I'm trying to think back to what motivated me during my atheistic phase. Hmm. A mixture of things: superiority, to be sure. Although "annoyed" by believers, there was a kind of perverse joy involved in skewering them with atheistic arguments to which they had no answer.

Then again, my rationalistic arguments rarely gained any real traction in my interlocutor, so it reverted back to my own annoyance. If you think you can talk people out of their faith with mere rationalistic arguments, you are going to be very frustrated.

Allied with superiority and rationalism (i.e., pseudo-reason) is an utterly fraudulent self-sufficiency. In order to maintain the illusion, one must remain completely oblivious to one's own assumptions. The person who imagines he can think in the absence of metaphysics simply has a primitive and unexamined metaphysic. Such persons are often the toughest nuts to crack, since they are educated to the height of stupidity. Most of our tenured fall into this category: for them, Instruction does not cure foolishness; it equips it (NGD).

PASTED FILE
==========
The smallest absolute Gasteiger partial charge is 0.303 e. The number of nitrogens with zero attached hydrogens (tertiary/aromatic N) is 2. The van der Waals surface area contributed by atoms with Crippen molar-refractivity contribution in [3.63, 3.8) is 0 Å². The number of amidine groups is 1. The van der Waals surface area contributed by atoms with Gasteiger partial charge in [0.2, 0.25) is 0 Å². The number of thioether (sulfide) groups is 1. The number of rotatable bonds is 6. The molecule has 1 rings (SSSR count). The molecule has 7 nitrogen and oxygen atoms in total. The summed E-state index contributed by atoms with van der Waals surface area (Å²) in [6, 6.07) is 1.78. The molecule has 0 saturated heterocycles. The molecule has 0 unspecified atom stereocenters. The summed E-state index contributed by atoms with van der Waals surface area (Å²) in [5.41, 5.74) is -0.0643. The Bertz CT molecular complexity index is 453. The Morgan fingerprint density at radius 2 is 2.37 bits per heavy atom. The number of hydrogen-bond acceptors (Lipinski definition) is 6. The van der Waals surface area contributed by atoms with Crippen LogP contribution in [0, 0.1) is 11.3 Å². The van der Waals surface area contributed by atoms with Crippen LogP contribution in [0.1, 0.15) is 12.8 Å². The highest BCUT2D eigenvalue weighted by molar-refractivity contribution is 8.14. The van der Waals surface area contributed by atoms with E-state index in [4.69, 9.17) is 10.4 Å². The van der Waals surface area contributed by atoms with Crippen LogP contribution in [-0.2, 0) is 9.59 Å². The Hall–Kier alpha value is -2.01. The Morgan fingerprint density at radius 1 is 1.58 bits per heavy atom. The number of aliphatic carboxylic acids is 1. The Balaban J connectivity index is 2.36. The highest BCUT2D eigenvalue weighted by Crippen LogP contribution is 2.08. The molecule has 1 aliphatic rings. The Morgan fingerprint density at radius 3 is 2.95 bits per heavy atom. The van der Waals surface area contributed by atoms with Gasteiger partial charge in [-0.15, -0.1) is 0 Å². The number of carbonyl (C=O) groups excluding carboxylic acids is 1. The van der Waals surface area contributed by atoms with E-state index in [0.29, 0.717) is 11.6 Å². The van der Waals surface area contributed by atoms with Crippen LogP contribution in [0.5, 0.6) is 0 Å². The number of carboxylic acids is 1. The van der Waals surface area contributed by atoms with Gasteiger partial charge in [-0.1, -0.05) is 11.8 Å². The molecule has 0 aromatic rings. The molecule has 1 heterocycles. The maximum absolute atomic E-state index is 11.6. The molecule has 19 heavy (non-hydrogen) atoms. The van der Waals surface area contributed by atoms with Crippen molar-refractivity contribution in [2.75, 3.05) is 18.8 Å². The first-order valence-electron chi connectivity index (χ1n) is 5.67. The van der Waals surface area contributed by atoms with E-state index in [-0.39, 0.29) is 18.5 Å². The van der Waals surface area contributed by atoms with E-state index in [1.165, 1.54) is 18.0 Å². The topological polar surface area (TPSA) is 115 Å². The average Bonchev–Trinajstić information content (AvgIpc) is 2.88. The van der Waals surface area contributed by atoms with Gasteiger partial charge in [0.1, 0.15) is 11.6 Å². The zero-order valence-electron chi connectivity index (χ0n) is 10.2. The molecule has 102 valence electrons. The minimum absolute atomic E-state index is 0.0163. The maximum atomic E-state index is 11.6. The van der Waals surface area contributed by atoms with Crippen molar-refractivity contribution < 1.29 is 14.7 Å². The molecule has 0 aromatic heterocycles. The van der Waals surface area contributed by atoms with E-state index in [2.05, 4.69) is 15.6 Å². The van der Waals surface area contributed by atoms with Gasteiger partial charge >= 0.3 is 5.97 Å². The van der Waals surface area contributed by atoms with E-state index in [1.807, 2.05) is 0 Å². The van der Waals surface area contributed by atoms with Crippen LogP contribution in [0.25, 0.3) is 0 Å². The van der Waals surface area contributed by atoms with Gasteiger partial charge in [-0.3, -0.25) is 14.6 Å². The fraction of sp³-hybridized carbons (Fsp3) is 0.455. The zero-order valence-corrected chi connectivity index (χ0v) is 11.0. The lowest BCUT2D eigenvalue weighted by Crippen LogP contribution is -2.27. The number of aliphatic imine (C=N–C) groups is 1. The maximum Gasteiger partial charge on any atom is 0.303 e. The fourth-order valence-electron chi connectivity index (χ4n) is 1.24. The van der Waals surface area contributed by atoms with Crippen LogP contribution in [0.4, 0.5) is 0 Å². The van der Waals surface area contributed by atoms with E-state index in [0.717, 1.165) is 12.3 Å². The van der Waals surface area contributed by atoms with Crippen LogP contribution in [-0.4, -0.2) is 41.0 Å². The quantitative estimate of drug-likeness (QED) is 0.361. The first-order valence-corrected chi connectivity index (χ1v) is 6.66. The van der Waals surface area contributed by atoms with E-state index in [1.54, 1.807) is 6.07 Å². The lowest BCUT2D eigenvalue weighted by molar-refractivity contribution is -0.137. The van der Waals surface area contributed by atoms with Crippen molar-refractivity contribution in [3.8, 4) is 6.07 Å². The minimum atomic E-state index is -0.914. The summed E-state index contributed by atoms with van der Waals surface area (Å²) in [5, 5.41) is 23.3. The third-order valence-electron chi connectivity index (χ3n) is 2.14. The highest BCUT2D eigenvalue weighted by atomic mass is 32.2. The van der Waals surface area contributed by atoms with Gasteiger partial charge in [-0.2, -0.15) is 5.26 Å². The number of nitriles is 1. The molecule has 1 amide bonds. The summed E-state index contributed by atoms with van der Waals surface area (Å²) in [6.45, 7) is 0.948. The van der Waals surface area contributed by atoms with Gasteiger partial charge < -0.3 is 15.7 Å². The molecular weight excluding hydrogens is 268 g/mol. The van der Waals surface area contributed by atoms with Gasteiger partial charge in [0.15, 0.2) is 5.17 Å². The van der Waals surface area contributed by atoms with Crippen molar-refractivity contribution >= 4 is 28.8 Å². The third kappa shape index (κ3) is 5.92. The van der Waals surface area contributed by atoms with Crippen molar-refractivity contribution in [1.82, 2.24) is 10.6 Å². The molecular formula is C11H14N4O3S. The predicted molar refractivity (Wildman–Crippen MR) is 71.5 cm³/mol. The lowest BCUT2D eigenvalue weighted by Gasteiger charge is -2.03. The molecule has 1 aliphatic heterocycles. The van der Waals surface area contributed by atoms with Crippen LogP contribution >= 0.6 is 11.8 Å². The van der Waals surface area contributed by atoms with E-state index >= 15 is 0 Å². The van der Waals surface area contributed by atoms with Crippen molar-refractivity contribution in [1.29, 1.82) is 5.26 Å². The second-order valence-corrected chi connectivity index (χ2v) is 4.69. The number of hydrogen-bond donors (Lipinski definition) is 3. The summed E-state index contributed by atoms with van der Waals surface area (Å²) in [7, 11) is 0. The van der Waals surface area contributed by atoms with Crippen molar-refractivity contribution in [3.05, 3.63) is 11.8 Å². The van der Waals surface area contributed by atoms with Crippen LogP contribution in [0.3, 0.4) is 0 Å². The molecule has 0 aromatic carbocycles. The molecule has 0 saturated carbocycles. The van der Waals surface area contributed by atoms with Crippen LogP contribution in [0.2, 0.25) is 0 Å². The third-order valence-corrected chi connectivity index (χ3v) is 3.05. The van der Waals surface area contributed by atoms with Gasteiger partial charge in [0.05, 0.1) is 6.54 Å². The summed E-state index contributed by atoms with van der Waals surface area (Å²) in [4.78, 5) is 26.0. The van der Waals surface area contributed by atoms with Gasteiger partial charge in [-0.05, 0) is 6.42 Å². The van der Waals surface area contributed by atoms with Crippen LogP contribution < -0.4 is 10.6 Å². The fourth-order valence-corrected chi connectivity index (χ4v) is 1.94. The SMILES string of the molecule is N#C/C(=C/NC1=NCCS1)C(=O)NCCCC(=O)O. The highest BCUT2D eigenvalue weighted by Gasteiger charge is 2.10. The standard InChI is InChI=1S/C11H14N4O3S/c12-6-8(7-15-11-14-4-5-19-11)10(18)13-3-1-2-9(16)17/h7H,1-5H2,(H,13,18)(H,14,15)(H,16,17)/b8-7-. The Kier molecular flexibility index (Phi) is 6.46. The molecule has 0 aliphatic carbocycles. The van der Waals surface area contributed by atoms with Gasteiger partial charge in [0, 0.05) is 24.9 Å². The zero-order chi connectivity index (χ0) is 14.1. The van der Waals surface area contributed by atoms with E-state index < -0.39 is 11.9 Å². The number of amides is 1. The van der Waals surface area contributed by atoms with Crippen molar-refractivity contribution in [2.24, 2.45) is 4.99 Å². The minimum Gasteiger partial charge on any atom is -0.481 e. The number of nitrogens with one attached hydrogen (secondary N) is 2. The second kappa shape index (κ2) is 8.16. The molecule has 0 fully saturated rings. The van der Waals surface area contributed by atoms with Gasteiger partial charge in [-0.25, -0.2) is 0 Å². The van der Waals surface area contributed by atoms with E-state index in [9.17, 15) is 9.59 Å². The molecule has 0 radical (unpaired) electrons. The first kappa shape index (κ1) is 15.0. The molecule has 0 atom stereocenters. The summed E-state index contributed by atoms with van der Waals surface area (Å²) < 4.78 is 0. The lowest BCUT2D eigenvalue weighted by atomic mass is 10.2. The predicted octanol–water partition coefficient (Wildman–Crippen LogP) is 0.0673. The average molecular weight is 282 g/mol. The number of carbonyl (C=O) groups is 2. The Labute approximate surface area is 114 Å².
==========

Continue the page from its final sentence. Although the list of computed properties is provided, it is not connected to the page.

Obama, is our most educated -- which is to say, indoctrinated -- president. A man who refuses to bow before what is superior to him is a worthless man: rebellion or obedience. Man establishes there his godlike pride or his creaturely humility (NGD).

He who does not believe in God can at least have the decency of not believing in himself (NGD). I mean, not having faith in God is understandable. But having faith in oneself is preposterous. Unless one is utterly without self-reflection. Do you not know with whom you are dealing?

He avoids announcing to man his divinity, but proposes goals that only a god could reach, or rather proclaims that the essence of man has rights that assume he is divine. To even speak of freedom, or truth, or beauty, or love, without reference to God, is a crass usurpation, no matter how "intelligent." For As long as we do not arrive at religious categories, our explanations are not founded upon rock (ibid.).